Tuesday, 10 February 2015

Ireland at a time of revolution

Wolfe Tone 1763-98
The first Irish nationalist
Public Domain

The United Irishmen

The French Revolution had a profound effect in Ireland, causing radicals, many of them from the rising Catholic middle class, to campaign for the abolition of the penal laws.

On 18 October 1791 the Belfast Society of United Irishmen was founded. Among the founders was Theobald Wolfe Tone, a young Protestant lawyer from Dublin.  For Tone radical political reform and nationalist identity went hand in hand, with no place for sectarian divisions. The first resolutions of the United Irishmen asserted

That the weight of English influence in the Government in this country is so great, as to require a cordial union, among ALL THE PEOPLE OF IRELAND. ... No reform is practicable, efficacious, or just, which does not include Irishmen or every religious persuasion.
In his posthumously published autobiography Tone described his aim as
To subvert the tyranny of our execrable Government, to break the connexion with England, the never-failing source of all our political evils, and to assert the independence of my country - these were my objects. To unite the whole people of Ireland, to abolish the memory of all past dissensions and to substitute the common name of Irishmen in the place of the denominations of Protestant, Catholic and Dissenter - these were my means.
In order to conciliate the Catholic majority the British Prime Minister, William Pitt the Younger, introduced a Catholic Relief Bill in 1793 which gave Catholics the vote on the same terms as Protestants, permitted them to bear arms and allowed them to occupy most civil and military posts. There was now only one major disability facing Catholics: exclusion from membership of Parliament. 

1798: 'the year of the French'

These concessions did not prevent a French-inspired Irish uprising in 1798, perhaps the most violent episode in the history of Ireland. Dublin and the adjacent counties rose on 24-25 May. On 30 May the rebels captured Wexford town. The rebellion spread from Wexford and Wicklow in the east to Sligo and Mayo in the west. The campaign was marked by horrific atrocities on both sides.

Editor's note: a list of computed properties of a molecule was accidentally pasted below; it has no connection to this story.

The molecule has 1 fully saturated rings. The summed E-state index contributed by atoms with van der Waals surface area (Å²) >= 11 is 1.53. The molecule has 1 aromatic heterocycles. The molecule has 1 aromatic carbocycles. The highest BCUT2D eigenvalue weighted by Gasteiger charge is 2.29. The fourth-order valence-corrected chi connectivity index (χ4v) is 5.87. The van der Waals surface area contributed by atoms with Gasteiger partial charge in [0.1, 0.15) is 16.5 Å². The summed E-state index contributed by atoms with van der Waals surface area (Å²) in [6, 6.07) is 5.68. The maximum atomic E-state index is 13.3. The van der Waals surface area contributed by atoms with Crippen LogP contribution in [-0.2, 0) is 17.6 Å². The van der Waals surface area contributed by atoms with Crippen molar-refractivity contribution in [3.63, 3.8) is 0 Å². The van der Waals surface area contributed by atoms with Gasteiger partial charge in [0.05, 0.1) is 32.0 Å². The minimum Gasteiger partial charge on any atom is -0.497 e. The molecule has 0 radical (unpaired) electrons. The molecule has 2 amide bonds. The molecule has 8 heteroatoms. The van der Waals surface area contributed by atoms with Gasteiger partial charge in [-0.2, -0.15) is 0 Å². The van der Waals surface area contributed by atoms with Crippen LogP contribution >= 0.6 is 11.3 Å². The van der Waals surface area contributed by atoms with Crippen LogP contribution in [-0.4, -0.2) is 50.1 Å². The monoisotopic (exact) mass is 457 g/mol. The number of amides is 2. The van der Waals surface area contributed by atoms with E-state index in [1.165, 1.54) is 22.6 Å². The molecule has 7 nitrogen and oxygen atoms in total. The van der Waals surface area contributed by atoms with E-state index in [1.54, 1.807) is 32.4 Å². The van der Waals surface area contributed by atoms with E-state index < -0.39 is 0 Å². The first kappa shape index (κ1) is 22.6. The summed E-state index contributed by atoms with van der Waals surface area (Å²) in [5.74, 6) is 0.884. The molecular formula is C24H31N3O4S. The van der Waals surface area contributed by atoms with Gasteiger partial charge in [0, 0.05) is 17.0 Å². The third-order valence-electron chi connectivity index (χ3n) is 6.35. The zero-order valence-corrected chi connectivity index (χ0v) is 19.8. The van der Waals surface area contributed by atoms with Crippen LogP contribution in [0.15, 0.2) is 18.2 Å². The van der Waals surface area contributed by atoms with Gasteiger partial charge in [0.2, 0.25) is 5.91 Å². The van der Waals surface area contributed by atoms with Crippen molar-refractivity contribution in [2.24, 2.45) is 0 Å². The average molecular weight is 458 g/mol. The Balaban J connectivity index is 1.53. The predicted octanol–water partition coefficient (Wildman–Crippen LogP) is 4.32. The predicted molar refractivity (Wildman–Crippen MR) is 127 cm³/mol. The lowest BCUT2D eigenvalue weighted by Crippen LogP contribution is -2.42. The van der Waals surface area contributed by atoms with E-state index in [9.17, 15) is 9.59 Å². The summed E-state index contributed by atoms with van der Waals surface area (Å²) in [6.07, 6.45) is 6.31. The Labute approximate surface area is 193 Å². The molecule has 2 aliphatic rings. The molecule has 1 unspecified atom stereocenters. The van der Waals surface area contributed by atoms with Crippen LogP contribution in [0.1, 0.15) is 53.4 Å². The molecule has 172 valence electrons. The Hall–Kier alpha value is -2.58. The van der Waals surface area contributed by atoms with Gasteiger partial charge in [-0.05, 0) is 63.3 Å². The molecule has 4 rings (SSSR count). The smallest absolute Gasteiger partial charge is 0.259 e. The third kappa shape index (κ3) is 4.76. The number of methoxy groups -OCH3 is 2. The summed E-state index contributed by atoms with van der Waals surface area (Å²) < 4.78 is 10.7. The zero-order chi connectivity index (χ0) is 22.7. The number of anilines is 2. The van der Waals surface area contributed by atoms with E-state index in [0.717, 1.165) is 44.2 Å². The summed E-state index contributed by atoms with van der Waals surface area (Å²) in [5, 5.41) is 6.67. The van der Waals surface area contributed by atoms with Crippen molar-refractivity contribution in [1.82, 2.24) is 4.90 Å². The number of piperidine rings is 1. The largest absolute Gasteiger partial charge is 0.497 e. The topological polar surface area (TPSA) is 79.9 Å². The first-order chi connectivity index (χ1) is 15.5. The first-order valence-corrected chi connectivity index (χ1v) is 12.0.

On 21 August the French under General Jean Humbert landed at Killala Bay in County Mayo with a force of 900 men, defeating a numerically superior English force under General Lake.  

On 6 September another French fleet of one flagship, eight frigates and 3000 men sailed from Brest, with Wolfe Tone on board, wearing the uniform of a French officer. Eight British frigates were waiting for them and Tone was captured. On 10 November he was sentenced to be hanged – an indignity he had not anticipated. On 12 November he cut his throat with a penknife and died seven days later on the 19th.

In the twentieth century Tone's grave at Bodenstown, Co Kildare became a sacred site for Irish republicans.  

In the aftermath of 1798 the revelations of the extent of the French connection in Ireland stunned contemporaries. A potent Irish martyrology grew up around the leaders of the revolt and for the first time the idea of an independent Irish republic had been planted.

The union of parliaments

The traumatic events of 1798 convinced Pitt that the Dublin parliament could not provide the order necessary for British as well as Irish security.  He believed that a union of the British and Irish parliaments would have prevented the growth of mass support for the United Irishmen.

Robert Stewart,
Viscount Castlereagh

Public Domain
On 31 January 1799 Pitt addressed the Commons on the subject of legislative union.  His new Chief Secretary, Viscount Castlereagh and his Lord Lieutenant, Lord Cornwallis, bribed the Dublin parliament into surrendering its authority. Thirteen new Irish peers were created and four British peerages were bestowed on Irish peers. Since only 100 Irish seats in the lower house were transferred to Westminster, many boroughs had to be disenfranchised and their owners bought out at an average cost to the British taxpayer of £15,000 per seat - a total cost of £1.5m. 

In July 1800 the Act of Union, creating a United Kingdom of Great Britain and Ireland (with a new flag), received the royal assent and was to come into operation on 1 January 1801. 

In addition to the 100 MPs added to the existing 558 in the British House of Commons, the Union added 28 peers and 4 bishops to the Lords. The system of government and administration for Ireland was largely retained, with a Chief Secretary appointed by the Crown, acting as chief executive. The Anglican churches of England and Ireland were united in the Church of Ireland, and Ireland was to contribute almost 12% to the UK budget.

The resignation of Pitt

The key unresolved issue was Catholic emancipation – the right of Catholics to sit in parliament. Pitt wanted to give Catholics this right, but he underestimated the major obstacle: George III, who saw emancipation as the violation of his coronation oath. No-one seems to have pointed out to the king that since 1690 the United Kingdom had encompassed two established churches: the Church of England and the (Presbyterian) Church of Scotland.

At a levĂ©e on 28 January 1801 George announced that he would look on anyone who voted for Emancipation as ‘personally indisposed’ towards him. In early February Pitt resigned and the king appointed a new prime minister, Henry Addington. 

Pitt's resignation confirmed that a prime minister could not continue in office without the support of the monarch. But George III was wrong in believing that the demand for Catholic emancipation could be crushed. 

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